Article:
Stormland Is a Real VR Action-Adventure Game

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SAN FRANCISCO -- Three years into this generation of virtual-reality platforms, we’ve had a few good VR games, but not every genre has made the transition smoothly. It’s relatively easy to do first-person exploration games, or simulations, or even first-person shooters in VR, but 3D gaming’s bread-and-butter -- the action/adventure game -- has proven notoriously difficult to adapt.

Stormland could change all of that, as long as you’ve got a strong stomach.

Credit: InsomniacCredit: Insomniac

I had a chance to try Stormland for myself at GDC 2019 here this week, and I was impressed by just how few concessions the game makes to the standard VR formula. Whereas many VR games streamline or shorten traditional game elements, Stormland has everything you’d expect from an action/adventure title, from platforming sections, to upgradable weaponry, to a detailed story in a creative sci-fi setting.

MORE: The 20 Best VR Games to Play Right Now

None of that should sound surprising, since Stormland comes courtesy of Insomniac Games. These are the folks who developed Ratchet & Clank, Sunset Overdrive and Marvel’s Spider-Man. As such, high-concept stories and varied gameplay mechanics are par for the course.

Stormland’s central premise goes like this: You play as a humanoid robot on a far-flung planet where androids and humans live in harmony -- or used to, at least. These days, the planet is under attack by hostile robots and neither humans nor androids are anywhere to be found. By exploring the world, fighting off mechanical foes and upgrading your parts piecemeal, you’ll be able to discover what happened to put you in your current predicament.

While that may sound like a pretty standard setup for a video game, bear in mind that you’ll be doing everything first-person with the Oculus Touch controllers. When you install a new upgrade in your arm, you’ll have to grasp your arm, tear it off, place it on a repair platform, then grab and reattach it. To say it’s an unsettling experience in VR is an understatement.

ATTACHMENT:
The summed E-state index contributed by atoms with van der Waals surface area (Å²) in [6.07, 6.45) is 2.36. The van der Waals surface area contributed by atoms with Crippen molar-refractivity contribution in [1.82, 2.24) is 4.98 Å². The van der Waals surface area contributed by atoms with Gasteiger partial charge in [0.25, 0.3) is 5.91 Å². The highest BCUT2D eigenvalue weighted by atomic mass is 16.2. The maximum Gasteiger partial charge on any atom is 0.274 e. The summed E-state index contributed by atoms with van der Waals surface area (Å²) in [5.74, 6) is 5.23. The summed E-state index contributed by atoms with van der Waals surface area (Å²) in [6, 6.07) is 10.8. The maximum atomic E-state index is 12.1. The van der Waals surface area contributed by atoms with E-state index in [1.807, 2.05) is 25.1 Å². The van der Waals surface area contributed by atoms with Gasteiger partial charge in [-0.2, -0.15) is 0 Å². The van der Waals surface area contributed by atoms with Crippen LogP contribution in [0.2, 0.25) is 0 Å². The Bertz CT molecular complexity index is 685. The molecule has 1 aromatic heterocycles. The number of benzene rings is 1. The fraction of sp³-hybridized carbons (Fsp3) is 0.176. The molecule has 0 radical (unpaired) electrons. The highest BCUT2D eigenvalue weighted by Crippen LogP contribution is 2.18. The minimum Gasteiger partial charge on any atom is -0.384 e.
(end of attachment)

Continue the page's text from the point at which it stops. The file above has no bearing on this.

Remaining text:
In fact, just about everything you do in the game has a kind of naturalistic movement associated with it. To check your objectives, you can access a holographic overlay on your left wrist. You can look at your left hand to see a digital compass that points toward your next objective. Aiming your right arm toward an obstacle and tapping a button will fire a wrist laser.

Perhaps nothing demonstrates Stormland’s commitment to naturalistic action better than its combat system. Throughout the game, you’re able to access and tweak a variety of guns, from semiautomatic pistols to diminutive shotguns.

You can simply point (by physically turning your head toward your target) and shoot, but it’s not necessarily the most effective (or interesting) way to do battle. You can pull guns apart for extra ammo and upgrade components; you can holster one gun at each hip and pull them out to dual-wield; you can even hold a single gun with both hands to give yourself more stability and make every shot count.

In fact, as you progress through Stormland, you’ll need to collect health, power, ammo and other necessities without much hand-holding. It’s not that the game is exceedingly difficult; it’s just that it behaves as any other game would, save for the fact that it’s an immersive VR experience.

At times, however, it’s perhaps a little too immersive. Early on, you’ll learn how to scale walls, float between platforms and even glide on top of clouds. Each platforming technique is fast and requires a lot of precision, making it particularly difficult for anyone who struggles with movement tracking in VR. The platforming is accurate and ambitious, but it also left me sweating and sick to my stomach within about 15 minutes.

Still, even if I don’t think I could ever complete Stormland, I was impressed by just how traditional it felt. There’s platforming, there’s combat, there’s character advancement and there’s a thoughtful sci-fi story. It’s one of the first VR games I’ve played that doesn’t seem to draw attention to the fact that it’s a VR game. It’s just a game, complete with all the regular trappings, that happens to be available in VR.

Stormland will be out later this year for the Oculus Rift and Rift S platforms, although Insomniac has yet to set a price. At the very least, it will almost certainly cost less than developing your own environmentally conscious android.

Be sure to check out our GDC 2019 hub page for all of the latest gaming news and hands-on impressions straight out of San Francisco.